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Discussion Starter · #1 ·
So I went to sleep last night and left my computer on, knowingly, and when I woke up, my computer was off. I turned it back on to set a few programs up, then it crashed a few minutes later.

The computer boots just fine. After I got home, I turned the computer back on, and it stayed on for half an hour. Again, it starts up fine, but crashes later on.

After I unplugged everything from it, I moved it and saw a puddle under it... of water or cooling fluid. Opened the case, looked at the bottom and saw a little bit of fluid around the power supply.

Everything else looks dry; if anything got wet, then the computer wouldn't be working right? Everything loaded up fine,so I assume there was no damage other than the power supply. It wasn't very wet, but there was a good amount on the bottom.

How did my cooling system break? Since my computer crashes (no viruses) is my power supply broken?

A few things..
-I wouldn't doubt if the computer was way too overheated..
-I leave my computer on 24/7 for a program to run (a bot for a game) which runs with java
-My computer hasn't been turned off in.. 2 months? Around there, the computer is busy 24/7.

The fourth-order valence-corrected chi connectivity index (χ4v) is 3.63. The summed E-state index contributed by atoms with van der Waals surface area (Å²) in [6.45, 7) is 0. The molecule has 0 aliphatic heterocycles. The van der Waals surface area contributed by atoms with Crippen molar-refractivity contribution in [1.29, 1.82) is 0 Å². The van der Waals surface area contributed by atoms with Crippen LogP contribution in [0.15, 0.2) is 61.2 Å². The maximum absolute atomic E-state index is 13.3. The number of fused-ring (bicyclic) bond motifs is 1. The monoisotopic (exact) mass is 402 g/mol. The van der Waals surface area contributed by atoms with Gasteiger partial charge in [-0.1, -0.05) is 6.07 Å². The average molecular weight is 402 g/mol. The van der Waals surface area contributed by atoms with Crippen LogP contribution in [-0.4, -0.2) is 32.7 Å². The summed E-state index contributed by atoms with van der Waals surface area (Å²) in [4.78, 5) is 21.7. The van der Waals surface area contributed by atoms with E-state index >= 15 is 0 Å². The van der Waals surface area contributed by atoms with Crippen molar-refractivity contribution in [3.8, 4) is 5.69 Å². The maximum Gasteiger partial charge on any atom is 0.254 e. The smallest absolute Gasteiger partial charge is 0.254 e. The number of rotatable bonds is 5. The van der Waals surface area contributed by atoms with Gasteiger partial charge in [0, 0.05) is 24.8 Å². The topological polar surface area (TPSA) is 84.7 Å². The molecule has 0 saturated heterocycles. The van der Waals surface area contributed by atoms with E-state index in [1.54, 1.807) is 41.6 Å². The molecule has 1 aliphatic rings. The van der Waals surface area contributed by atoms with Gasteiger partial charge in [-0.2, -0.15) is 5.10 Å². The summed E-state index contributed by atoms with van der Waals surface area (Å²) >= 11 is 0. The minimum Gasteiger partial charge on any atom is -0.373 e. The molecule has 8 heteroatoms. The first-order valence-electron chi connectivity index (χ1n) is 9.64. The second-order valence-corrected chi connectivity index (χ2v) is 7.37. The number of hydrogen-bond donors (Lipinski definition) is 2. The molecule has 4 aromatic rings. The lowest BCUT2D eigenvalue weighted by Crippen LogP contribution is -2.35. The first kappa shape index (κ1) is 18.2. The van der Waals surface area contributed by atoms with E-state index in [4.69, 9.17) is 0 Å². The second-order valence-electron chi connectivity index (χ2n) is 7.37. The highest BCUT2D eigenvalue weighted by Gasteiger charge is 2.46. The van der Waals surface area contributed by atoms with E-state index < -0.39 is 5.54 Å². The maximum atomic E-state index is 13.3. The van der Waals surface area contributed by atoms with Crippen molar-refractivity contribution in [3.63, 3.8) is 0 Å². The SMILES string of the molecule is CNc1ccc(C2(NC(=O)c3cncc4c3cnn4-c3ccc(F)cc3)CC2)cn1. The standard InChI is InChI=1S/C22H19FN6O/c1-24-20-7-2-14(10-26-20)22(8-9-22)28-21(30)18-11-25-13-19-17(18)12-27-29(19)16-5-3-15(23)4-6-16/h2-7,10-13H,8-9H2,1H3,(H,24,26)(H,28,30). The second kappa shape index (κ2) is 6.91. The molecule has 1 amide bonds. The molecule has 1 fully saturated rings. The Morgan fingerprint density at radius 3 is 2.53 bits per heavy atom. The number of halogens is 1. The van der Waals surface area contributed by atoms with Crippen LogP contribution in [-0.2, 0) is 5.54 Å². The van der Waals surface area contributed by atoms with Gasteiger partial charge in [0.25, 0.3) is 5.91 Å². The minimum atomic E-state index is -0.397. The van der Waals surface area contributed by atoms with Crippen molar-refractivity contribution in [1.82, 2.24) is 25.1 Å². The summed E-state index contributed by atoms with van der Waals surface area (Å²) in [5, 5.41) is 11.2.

It's somewhat obvious, but does a leak normally happen from the situation I am in? How do I fix this, and how much does this generally cost?
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TL;DR Ran computer 2 months straight 24/7, comp leaks, turn comp on then it crashes 5-30 mins later, wut do?
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I have:
-NZXT 120mm watercooler with 120mm fan
-Black Coolermaster HAF912 mid no power
-Xtremegear 800 watt power supply
-Overclock: 10%
-6 GB RAM
-Intel i7-950 3.06Ghz 8M LGA 1366

Every bit of info is nice and appreciated. If I need to list more specs, do say.


Thanks
 

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Re: Computer crash (no viruses)

water and electronics do not mix well... the leaking water could have easily caused a short, that could in turn crash your computer. If you are fortunate enough that your computer isnt broken, remove the water and replace the leaking coolant system...
 

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Visiting Expert, Microsoft Support Team
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Hi Steezy. Am I to assume that your system is liquid cooled? If not, you could have an electrolytic capacitor leaking. If it is greenish liquid from a liquid cooling system, be advised that that stuff is not good to handle. There are some potentially adverse health affects from handling the stuff.

The leak could just be caused by shifting of liquid cooling lines. I would also think that given the fact that you normally don't shut the system down, the heat could be causing the tubing to dry out and get rigid, which normally means one thing....LEAKS.

First let me know if it's liquid cooled and then we'll consider a couple other options.

Good day!

Mike
 
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